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Serving up the true meaning of Christmas each and every year

Charlotte Cromarty’s annual Christmas dinner helps remind her what helped get her back in the Christmas spirit after losing a son, while also raising funds for KidsAbility. [Whitney Neilson / The Observer]

Charlotte Cromarty knows firsthand how giving is more rewarding than receiving. She hosted her annual Christmas dinner on Sunday, where nearly 80 friends, family, and church members gathered in her Heidelberg home for a full turkey dinner.

Charlotte Cromarty’s annual Christmas dinner helps remind her what helped get her back in the Christmas spirit after losing a son, while also raising funds for KidsAbility.[Whitney Neilson / The Observer]
Charlotte Cromarty’s annual Christmas dinner helps remind her what helped get her back in the Christmas spirit after losing a son, while also raising funds for KidsAbility. [Whitney Neilson / The Observer]
The guests have helped raise more than $15,000 for KidsAbility, an organization centered around providing rehabilitation programs for children with varying needs. And while Cromarty is grateful for the generosity that’s come out of her dinners, the event holds a more important place in her heart.

“We lost a son when he was 23 and that was very devastating for me because Christmas is family time,” Cromarty said. “I just didn’t want to have anything to do with it. I was more or less running from it.”

She started cooking the Christmas dinner for her church, which helped get her back into the holiday spirit. From there, church members suggested they move the dinner to a home rather than the hall, and Cromarty volunteered hers.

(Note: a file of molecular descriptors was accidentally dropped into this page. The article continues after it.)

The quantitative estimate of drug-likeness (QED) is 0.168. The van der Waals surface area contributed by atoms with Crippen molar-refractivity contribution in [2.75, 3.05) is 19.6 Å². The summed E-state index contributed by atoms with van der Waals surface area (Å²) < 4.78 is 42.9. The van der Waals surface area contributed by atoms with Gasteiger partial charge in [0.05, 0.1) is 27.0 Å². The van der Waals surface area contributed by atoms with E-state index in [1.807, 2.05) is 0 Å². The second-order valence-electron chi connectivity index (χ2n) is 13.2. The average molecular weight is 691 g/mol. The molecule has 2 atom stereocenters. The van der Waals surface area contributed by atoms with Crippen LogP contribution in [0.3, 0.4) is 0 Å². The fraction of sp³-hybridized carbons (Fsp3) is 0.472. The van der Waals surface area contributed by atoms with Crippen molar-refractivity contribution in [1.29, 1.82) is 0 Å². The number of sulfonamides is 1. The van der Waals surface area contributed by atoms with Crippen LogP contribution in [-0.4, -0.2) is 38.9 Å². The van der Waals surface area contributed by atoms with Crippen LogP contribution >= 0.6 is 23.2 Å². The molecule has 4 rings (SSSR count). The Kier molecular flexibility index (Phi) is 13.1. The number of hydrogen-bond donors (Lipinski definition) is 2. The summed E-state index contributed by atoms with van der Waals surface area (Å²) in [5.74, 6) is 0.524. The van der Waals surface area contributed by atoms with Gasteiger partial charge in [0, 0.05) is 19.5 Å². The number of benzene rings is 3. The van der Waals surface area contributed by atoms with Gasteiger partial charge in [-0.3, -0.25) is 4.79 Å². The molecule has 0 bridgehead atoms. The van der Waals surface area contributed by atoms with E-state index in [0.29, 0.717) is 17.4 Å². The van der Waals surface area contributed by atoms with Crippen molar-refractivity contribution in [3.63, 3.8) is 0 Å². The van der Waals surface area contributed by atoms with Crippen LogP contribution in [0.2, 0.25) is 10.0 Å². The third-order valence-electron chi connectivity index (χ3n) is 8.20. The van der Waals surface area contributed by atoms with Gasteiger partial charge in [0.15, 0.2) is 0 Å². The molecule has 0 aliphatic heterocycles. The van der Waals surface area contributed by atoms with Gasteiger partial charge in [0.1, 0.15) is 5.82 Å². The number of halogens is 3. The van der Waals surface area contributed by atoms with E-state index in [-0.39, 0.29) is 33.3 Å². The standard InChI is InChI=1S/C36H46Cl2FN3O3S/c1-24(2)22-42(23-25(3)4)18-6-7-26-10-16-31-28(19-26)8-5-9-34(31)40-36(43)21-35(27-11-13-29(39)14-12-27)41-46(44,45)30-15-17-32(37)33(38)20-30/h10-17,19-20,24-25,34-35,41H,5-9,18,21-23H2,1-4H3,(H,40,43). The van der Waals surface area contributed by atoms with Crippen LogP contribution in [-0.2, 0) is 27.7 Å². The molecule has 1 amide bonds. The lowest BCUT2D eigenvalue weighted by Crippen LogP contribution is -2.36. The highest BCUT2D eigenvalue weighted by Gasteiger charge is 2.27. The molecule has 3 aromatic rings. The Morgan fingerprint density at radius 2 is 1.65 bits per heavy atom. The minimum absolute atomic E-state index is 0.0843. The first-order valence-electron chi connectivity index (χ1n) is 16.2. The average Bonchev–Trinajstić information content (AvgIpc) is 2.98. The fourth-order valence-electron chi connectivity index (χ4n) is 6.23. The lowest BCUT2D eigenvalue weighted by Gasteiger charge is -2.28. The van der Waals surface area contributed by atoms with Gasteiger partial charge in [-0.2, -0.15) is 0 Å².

“It really brought me out and the meaning of Christmas is much more meaningful now,” Cromarty said.

When they started doing the dinner, there were about 30 people. She said it snowballed from there and she decided she was going to invite other people. She was inspired to raise funds for KidsAbility after seeing a boy named Josh on television as their spokesperson. She also had a neighbour who worked for the organization as a therapist.

Lisa Talbot, executive director of KidsAbility, said Josh lost his ability to walk and talk after having cancer when he was young.

“She was so moved by this that she ended up phoning me and said I have two hands and I can use my hands,” Talbot said. “There are a lot of kids at KidsAbility that maybe can’t do the physical things we can and she wanted to give back.”

Talbot attended the first dinner nine years ago and continues to attend, collecting the donations because Cromarty would rather not know who donated what.

“It was just unbelievable to see this woman who went to all of this effort to make sure everyone had an amazing evening,” Talbot said. “She didn’t sit down the entire evening. She was filling up people’s water, and just ran on her feet the whole evening. She took such joy in doing that and in helping to raise money for local charities.”

The money has gone towards purchasing therapeutic equipment and supporting programs that aren’t funded except by donations.